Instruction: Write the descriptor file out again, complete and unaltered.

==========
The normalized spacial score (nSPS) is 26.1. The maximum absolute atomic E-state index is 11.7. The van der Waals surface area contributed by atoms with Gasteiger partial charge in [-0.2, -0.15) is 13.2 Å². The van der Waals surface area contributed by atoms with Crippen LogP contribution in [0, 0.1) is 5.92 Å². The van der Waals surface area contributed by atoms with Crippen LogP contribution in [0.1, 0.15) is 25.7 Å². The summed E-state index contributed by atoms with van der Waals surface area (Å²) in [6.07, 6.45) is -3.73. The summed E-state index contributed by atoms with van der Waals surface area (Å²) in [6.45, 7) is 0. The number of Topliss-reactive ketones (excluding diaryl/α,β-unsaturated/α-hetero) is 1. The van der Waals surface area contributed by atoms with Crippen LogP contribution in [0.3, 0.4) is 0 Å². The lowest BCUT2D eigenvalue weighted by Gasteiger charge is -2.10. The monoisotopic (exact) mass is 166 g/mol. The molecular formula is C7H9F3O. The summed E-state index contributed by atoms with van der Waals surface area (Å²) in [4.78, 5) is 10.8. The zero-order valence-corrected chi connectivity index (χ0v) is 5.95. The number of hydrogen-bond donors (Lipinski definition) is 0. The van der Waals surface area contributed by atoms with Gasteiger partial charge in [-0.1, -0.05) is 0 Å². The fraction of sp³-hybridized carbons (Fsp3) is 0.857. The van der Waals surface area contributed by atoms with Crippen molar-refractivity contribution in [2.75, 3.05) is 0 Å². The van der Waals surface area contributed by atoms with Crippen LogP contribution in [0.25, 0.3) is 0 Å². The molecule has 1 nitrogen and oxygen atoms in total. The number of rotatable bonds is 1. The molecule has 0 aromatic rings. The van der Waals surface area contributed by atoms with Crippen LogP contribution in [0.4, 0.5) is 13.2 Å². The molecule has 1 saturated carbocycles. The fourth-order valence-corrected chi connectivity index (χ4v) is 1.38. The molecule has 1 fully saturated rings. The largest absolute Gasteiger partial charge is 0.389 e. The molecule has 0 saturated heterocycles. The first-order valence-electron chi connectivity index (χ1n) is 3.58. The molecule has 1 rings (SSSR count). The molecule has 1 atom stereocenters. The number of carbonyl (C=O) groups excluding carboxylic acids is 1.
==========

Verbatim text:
The normalized spacial score (nSPS) is 26.1. The maximum absolute atomic E-state index is 11.7. The van der Waals surface area contributed by atoms with Gasteiger partial charge in [-0.2, -0.15) is 13.2 Å². The van der Waals surface area contributed by atoms with Crippen LogP contribution in [0, 0.1) is 5.92 Å². The van der Waals surface area contributed by atoms with Crippen LogP contribution in [0.1, 0.15) is 25.7 Å². The summed E-state index contributed by atoms with van der Waals surface area (Å²) in [6.07, 6.45) is -3.73. The summed E-state index contributed by atoms with van der Waals surface area (Å²) in [6.45, 7) is 0. The number of Topliss-reactive ketones (excluding diaryl/α,β-unsaturated/α-hetero) is 1. The van der Waals surface area contributed by atoms with Crippen LogP contribution in [0.3, 0.4) is 0 Å². The lowest BCUT2D eigenvalue weighted by Gasteiger charge is -2.10. The monoisotopic (exact) mass is 166 g/mol. The molecular formula is C7H9F3O. The summed E-state index contributed by atoms with van der Waals surface area (Å²) in [4.78, 5) is 10.8. The zero-order valence-corrected chi connectivity index (χ0v) is 5.95. The number of hydrogen-bond donors (Lipinski definition) is 0. The van der Waals surface area contributed by atoms with Gasteiger partial charge in [-0.1, -0.05) is 0 Å². The fraction of sp³-hybridized carbons (Fsp3) is 0.857. The van der Waals surface area contributed by atoms with Crippen molar-refractivity contribution in [2.75, 3.05) is 0 Å². The van der Waals surface area contributed by atoms with Crippen LogP contribution in [0.25, 0.3) is 0 Å². The molecule has 1 nitrogen and oxygen atoms in total. The number of rotatable bonds is 1. The molecule has 0 aromatic rings. The van der Waals surface area contributed by atoms with Crippen LogP contribution in [0.4, 0.5) is 13.2 Å². The molecule has 1 saturated carbocycles. The fourth-order valence-corrected chi connectivity index (χ4v) is 1.38. The molecule has 1 fully saturated rings. The largest absolute Gasteiger partial charge is 0.389 e. The molecule has 0 saturated heterocycles. The first-order valence-electron chi connectivity index (χ1n) is 3.58. The molecule has 1 rings (SSSR count). The molecule has 1 atom stereocenters. The number of carbonyl (C=O) groups excluding carboxylic acids is 1.